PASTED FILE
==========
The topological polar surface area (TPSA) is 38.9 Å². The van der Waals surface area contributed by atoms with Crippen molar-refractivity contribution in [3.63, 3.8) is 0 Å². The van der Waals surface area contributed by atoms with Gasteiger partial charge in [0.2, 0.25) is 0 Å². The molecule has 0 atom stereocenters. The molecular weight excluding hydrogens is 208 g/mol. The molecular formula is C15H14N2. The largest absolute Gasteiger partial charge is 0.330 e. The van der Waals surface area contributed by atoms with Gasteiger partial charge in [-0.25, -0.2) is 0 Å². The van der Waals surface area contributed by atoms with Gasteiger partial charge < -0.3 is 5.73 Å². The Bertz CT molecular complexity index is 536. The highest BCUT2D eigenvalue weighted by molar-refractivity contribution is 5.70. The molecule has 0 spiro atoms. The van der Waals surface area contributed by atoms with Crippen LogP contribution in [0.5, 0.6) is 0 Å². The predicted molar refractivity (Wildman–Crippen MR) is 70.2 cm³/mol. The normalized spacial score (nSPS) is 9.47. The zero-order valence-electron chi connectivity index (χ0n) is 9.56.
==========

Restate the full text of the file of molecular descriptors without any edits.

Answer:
The topological polar surface area (TPSA) is 38.9 Å². The van der Waals surface area contributed by atoms with Crippen molar-refractivity contribution in [3.63, 3.8) is 0 Å². The van der Waals surface area contributed by atoms with Gasteiger partial charge in [0.2, 0.25) is 0 Å². The molecule has 0 atom stereocenters. The molecular weight excluding hydrogens is 208 g/mol. The molecular formula is C15H14N2. The largest absolute Gasteiger partial charge is 0.330 e. The van der Waals surface area contributed by atoms with Gasteiger partial charge in [-0.25, -0.2) is 0 Å². The van der Waals surface area contributed by atoms with Gasteiger partial charge < -0.3 is 5.73 Å². The Bertz CT molecular complexity index is 536. The highest BCUT2D eigenvalue weighted by molar-refractivity contribution is 5.70. The molecule has 0 spiro atoms. The van der Waals surface area contributed by atoms with Crippen LogP contribution in [0.5, 0.6) is 0 Å². The predicted molar refractivity (Wildman–Crippen MR) is 70.2 cm³/mol. The normalized spacial score (nSPS) is 9.47. The zero-order valence-electron chi connectivity index (χ0n) is 9.56.